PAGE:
The job you loathe, the relationship that's going nowhere... why do we struggle so much with the notion of being a quitter? Stylist investigates...
She had one of the most coveted jobs in fashion, a front seat at every catwalk show, the ear of the world’s top designers, a wardrobe to die for and she was tipped to take over from Anna Wintour as editor of US Vogue one day.
But just before Christmas last year Carine Roitfeld, the then-editor of French Vogue, did the unthinkable: she quit her job – and without a prestigious new position to tempt her away. In fact, she had nothing specific to move onto, and that was what really shocked. For a woman in her enviable position to step into the void without a concrete next step seemed more than noteworthy, it seemed reckless.
Perhaps the story hit home because we’ve all been there: in the job that sends stress levels soaring or the relationship that everyone else envies but to you feels like it’s going nowhere. But rather than throwing in the towel, walking away and seizing the opportunity to do something completely different, we hesitate. Isn’t it better to stick with what we know than risk uncertainty? And who, after all, wants to be labelled a quitter?
Today many of us clearly define success – and derive our self-esteem – from the importance of our job title and the status of our relationships. No wonder that giving it all up, as Roitfeld did, is frowned upon; everything around us confirms the idea that staying the course is the right thing to do. “The negative connotations of quitting – of loserdom and cowardice – are part of British cultural values,” says Dr Robin Gilmour, a social psychologist at Lancaster University. “There is still pride in the stiff upper lip and not making a fuss. There’s value attached to staying with the known, rather than trying something new. And that attitude is endemic in our institutions – in schools and workplaces. It’s very different from a country like the US, where the ‘frontier spirit’ of pushing boundaries is part of the culture. Even the language is different. In the US, they don’t talk about quitting; they talk about moving on. They’re not giving something up; they’re trying something new.”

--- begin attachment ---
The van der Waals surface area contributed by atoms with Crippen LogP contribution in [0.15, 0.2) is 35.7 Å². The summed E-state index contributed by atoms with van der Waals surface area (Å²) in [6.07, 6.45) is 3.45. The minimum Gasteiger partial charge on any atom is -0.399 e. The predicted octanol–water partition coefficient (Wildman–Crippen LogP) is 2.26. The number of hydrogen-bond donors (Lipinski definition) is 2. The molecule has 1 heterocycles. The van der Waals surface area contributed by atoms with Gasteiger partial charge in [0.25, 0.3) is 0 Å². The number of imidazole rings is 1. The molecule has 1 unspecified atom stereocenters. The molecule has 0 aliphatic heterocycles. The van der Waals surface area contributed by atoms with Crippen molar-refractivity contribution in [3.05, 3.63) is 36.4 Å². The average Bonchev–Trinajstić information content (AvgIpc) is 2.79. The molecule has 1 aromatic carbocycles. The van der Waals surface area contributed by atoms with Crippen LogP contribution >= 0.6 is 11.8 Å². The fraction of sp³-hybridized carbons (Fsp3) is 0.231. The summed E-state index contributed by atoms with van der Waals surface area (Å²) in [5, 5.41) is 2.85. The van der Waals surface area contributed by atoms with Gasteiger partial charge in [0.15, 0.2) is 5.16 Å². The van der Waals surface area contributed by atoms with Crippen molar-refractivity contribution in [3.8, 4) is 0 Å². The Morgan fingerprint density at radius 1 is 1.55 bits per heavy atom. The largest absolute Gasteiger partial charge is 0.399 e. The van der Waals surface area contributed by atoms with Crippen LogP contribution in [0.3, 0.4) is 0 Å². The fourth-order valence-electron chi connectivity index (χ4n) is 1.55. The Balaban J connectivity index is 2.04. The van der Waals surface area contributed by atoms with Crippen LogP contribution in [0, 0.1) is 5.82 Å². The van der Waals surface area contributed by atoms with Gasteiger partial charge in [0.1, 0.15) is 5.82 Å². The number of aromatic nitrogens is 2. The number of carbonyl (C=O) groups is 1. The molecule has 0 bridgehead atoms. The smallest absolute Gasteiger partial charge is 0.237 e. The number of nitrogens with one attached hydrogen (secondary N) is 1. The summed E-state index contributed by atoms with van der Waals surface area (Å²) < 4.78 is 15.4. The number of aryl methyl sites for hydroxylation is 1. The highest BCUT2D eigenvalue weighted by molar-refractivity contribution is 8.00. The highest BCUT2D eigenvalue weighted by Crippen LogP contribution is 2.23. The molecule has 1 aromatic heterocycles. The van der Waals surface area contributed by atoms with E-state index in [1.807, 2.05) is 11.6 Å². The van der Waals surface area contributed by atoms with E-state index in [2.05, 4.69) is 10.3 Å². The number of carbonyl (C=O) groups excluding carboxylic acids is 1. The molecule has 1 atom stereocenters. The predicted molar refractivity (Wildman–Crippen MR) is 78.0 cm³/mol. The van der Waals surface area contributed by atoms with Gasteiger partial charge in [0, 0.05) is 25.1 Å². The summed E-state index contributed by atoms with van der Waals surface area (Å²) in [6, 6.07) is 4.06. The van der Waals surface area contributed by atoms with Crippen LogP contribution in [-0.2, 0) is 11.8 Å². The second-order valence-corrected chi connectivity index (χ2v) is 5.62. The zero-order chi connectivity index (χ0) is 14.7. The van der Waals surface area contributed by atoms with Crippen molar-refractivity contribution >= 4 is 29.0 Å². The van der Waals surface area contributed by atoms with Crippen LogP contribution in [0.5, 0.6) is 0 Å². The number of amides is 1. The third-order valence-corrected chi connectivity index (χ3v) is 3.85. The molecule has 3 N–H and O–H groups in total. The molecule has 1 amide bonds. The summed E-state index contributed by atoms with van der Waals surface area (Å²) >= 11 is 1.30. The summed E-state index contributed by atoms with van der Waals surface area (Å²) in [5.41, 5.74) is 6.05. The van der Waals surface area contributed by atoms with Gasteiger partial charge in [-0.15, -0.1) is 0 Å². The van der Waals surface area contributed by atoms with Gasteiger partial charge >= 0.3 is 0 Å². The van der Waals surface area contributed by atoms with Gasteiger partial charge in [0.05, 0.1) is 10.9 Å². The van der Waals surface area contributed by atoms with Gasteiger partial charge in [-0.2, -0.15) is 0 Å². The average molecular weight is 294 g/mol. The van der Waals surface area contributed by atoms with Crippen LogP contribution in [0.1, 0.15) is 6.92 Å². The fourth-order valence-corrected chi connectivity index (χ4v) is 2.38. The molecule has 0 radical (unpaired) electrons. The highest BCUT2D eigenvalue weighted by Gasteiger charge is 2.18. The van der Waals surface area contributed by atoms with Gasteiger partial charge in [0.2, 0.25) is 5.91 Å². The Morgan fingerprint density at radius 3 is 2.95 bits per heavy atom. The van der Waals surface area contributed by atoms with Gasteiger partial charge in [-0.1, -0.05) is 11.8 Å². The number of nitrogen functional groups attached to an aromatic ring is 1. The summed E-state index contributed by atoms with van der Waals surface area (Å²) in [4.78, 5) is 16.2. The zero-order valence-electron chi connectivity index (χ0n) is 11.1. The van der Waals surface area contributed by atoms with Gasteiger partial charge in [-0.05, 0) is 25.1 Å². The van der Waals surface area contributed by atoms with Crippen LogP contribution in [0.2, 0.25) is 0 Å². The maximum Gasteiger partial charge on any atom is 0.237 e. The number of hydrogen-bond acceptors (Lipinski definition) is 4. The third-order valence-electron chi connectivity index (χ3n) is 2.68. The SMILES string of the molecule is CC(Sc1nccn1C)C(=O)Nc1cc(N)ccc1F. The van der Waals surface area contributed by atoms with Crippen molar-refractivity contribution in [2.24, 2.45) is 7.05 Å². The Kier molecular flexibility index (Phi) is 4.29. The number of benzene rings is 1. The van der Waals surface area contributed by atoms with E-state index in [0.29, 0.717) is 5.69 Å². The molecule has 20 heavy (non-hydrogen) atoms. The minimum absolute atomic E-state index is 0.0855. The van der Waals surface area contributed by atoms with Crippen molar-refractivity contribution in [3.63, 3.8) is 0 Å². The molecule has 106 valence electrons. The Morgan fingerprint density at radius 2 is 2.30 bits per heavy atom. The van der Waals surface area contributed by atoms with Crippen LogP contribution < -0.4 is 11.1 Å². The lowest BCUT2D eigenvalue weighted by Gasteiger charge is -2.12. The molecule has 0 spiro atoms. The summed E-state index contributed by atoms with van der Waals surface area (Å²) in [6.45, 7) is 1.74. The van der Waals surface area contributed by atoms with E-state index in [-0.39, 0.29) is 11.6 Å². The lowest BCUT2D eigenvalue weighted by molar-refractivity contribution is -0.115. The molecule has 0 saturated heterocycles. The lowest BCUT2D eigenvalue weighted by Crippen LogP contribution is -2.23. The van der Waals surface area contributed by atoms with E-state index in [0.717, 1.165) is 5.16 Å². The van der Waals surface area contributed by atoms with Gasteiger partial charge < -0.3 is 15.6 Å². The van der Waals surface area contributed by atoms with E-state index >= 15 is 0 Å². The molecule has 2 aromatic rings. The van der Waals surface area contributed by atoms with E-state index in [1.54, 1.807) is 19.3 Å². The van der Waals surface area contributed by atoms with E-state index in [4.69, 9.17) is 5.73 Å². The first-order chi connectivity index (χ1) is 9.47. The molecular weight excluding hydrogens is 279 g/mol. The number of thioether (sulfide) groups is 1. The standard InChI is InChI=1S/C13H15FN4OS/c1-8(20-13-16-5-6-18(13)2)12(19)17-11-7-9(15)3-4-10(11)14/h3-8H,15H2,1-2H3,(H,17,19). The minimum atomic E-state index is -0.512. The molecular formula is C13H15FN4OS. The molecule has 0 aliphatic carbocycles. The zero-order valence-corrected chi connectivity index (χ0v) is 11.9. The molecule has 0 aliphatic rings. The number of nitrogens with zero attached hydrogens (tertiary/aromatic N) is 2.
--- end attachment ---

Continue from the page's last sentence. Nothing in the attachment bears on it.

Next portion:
The importance of commitment is drummed into us as children, the value of sticking with music lessons has its adult manifestation in a refusal to walk away from a book club even though we are bored of it, or leaving the gym even if we rarely go. We may want to quit, but the power of those formative lessons remain stubbornly strong.
In the US, they don’t talk about quitting; they talk about moving on. They’re not giving something up; they’re trying something new.